Zomato’s share price rallied over four percent on Wednesday after the company reported a widening of losses, but substantial growth in revenue in its earnings for the quarter ended June 2021.
Is the euphoria around the new business stocks justified? With initial public offerings (IPOs) at high valuations hitting the markets every other day and the continued bull run in equities and indeed most asset classes, CNBC-TV18 spoke to valuation guru Aswath Damodaran who is the Professor of Finance at Stern School of Business at New York University, to answer that question.
Damodaran believes that when it comes to these companies one needs to stay away from metrics which scale to current earnings, current revenues.
"No matter what I think about Zomato or any other startup whether it is Airbnb or Ola or Uber, scaling to current metrics are always going to give you absurd numbers. Why? Because you're buying for the future. You are not buying what is there right now. You are buying on potential, you are buying on hope and there is nothing wrong with doing that. The question is, is your potential or hope within reason or you are just making up stuff? Are you doing it in a fairy tale? My concern with some of these young companies is not that you are paying for future potential, but that we are not asking the right questions about these companies before we decide how much to pay," he explained.
Damodaran teaches equity valuations as one of his courses in Stern and he had made a splash on Twitter when before Zomato's IPO, he said he would value Zomato at Rs 41.
According to Damodaran it dominates the Indian online food delivery market and the Indian online food delivery market has plenty of potential for growth.
"The growth is going to be very closely tied to two things - how quickly India grows as an economy because if you don't have disposable income, you are not ordering from a restaurant, and the second is how quickly Indian food habits change. I mean, I gave the example and my experience, they get too old to have any resonance of growing up in India well eating out was not the norm. It wasn't even the exception you just did not eat out, it was just not done. I mean, clearly, things are changing," he said.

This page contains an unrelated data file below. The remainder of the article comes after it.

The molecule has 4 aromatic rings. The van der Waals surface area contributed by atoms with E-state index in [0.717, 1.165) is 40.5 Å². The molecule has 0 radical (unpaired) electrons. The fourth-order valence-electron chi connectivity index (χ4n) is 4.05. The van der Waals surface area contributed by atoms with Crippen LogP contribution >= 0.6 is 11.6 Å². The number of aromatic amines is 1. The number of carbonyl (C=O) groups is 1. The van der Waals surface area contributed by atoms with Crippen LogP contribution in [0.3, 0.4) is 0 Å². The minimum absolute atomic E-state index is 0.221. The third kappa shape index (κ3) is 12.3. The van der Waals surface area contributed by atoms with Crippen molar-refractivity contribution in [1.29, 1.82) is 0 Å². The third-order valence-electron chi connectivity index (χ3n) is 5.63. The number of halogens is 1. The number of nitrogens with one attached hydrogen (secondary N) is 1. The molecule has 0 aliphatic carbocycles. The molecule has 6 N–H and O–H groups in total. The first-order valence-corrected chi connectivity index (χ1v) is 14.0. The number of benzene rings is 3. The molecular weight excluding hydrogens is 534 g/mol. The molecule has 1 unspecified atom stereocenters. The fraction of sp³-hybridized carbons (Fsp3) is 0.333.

The share price debate
The Stern University professor sees India becoming more prosperous in the future with an increasing number of Indians ordering food. Given that Zomato will be a key player, he still feels that the share price should be around Rs 40.
"Does that mean that everybody is buying Zomato at Rs 130 are crazy? Not at all. It just means that from my perspective, it doesn't make sense for me to buy. And investing has to be a personal decision. And from that perspective, that is what troubles me about Zomato is that things that need to happen to justify the price, I just don't see as plausible. So it drives my decision," he said.
Zomato promoters have spoken about a cultural change and shift. The projection as per the company is that people will start ordering six times a week.
"I think that is a reasonable assumption, whether you go from one to six or one to three is the question. And whether all three happened through Zomato, whether people are going to use Swiggy or Amazon Food is open for discussion. So even if I take that premise, it doesn't lead me to the pricing," Damodaran said.
What justifies Zomato at 130/share
The only way Zomato can be valued at Rs 130, according to Damodaran, is that if it replicates its success in the food delivery market to delivering groceries and health services.
"You have to expand the market massively to get to the pricing. So it is not a sufficient story and the fact that even the optimists are not giving a story big enough to justify Rs 130 is troubling," said Damodaran.